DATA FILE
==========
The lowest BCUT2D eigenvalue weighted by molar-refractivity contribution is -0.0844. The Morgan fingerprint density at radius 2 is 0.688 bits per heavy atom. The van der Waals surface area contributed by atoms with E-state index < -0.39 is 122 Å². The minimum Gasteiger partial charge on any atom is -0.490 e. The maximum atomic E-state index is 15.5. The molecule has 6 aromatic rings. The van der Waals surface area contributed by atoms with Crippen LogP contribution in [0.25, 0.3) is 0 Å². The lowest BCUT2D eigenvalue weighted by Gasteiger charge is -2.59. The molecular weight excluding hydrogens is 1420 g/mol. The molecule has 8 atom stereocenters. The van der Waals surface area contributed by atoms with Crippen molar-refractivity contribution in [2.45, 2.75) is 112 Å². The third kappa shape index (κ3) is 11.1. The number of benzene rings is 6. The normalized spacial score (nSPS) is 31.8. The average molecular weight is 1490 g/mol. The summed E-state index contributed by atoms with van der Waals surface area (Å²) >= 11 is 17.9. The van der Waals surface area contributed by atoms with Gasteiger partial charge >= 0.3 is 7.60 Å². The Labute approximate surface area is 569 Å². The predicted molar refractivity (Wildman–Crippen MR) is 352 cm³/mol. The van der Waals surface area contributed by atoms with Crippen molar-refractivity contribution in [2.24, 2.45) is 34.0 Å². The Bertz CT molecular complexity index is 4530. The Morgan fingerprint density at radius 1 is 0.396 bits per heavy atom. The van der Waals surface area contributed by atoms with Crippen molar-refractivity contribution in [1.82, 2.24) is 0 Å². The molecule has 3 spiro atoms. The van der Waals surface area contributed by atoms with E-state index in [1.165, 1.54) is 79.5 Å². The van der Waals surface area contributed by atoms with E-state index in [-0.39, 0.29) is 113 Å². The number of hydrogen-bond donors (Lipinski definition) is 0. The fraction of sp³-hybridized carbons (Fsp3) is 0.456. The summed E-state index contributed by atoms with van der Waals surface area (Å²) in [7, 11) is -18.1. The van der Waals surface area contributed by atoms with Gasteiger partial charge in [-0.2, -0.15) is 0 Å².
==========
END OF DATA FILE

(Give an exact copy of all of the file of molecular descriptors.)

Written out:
The lowest BCUT2D eigenvalue weighted by molar-refractivity contribution is -0.0844. The Morgan fingerprint density at radius 2 is 0.688 bits per heavy atom. The van der Waals surface area contributed by atoms with E-state index < -0.39 is 122 Å². The minimum Gasteiger partial charge on any atom is -0.490 e. The maximum atomic E-state index is 15.5. The molecule has 6 aromatic rings. The van der Waals surface area contributed by atoms with Crippen LogP contribution in [0.25, 0.3) is 0 Å². The lowest BCUT2D eigenvalue weighted by Gasteiger charge is -2.59. The molecular weight excluding hydrogens is 1420 g/mol. The molecule has 8 atom stereocenters. The van der Waals surface area contributed by atoms with Crippen molar-refractivity contribution in [2.45, 2.75) is 112 Å². The third kappa shape index (κ3) is 11.1. The number of benzene rings is 6. The normalized spacial score (nSPS) is 31.8. The average molecular weight is 1490 g/mol. The summed E-state index contributed by atoms with van der Waals surface area (Å²) >= 11 is 17.9. The van der Waals surface area contributed by atoms with Gasteiger partial charge >= 0.3 is 7.60 Å². The Labute approximate surface area is 569 Å². The predicted molar refractivity (Wildman–Crippen MR) is 352 cm³/mol. The van der Waals surface area contributed by atoms with Crippen molar-refractivity contribution in [2.24, 2.45) is 34.0 Å². The Bertz CT molecular complexity index is 4530. The Morgan fingerprint density at radius 1 is 0.396 bits per heavy atom. The van der Waals surface area contributed by atoms with Crippen molar-refractivity contribution in [1.82, 2.24) is 0 Å². The molecule has 3 spiro atoms. The van der Waals surface area contributed by atoms with E-state index in [1.165, 1.54) is 79.5 Å². The van der Waals surface area contributed by atoms with E-state index in [-0.39, 0.29) is 113 Å². The number of hydrogen-bond donors (Lipinski definition) is 0. The fraction of sp³-hybridized carbons (Fsp3) is 0.456. The summed E-state index contributed by atoms with van der Waals surface area (Å²) in [7, 11) is -18.1. The van der Waals surface area contributed by atoms with Gasteiger partial charge in [-0.2, -0.15) is 0 Å².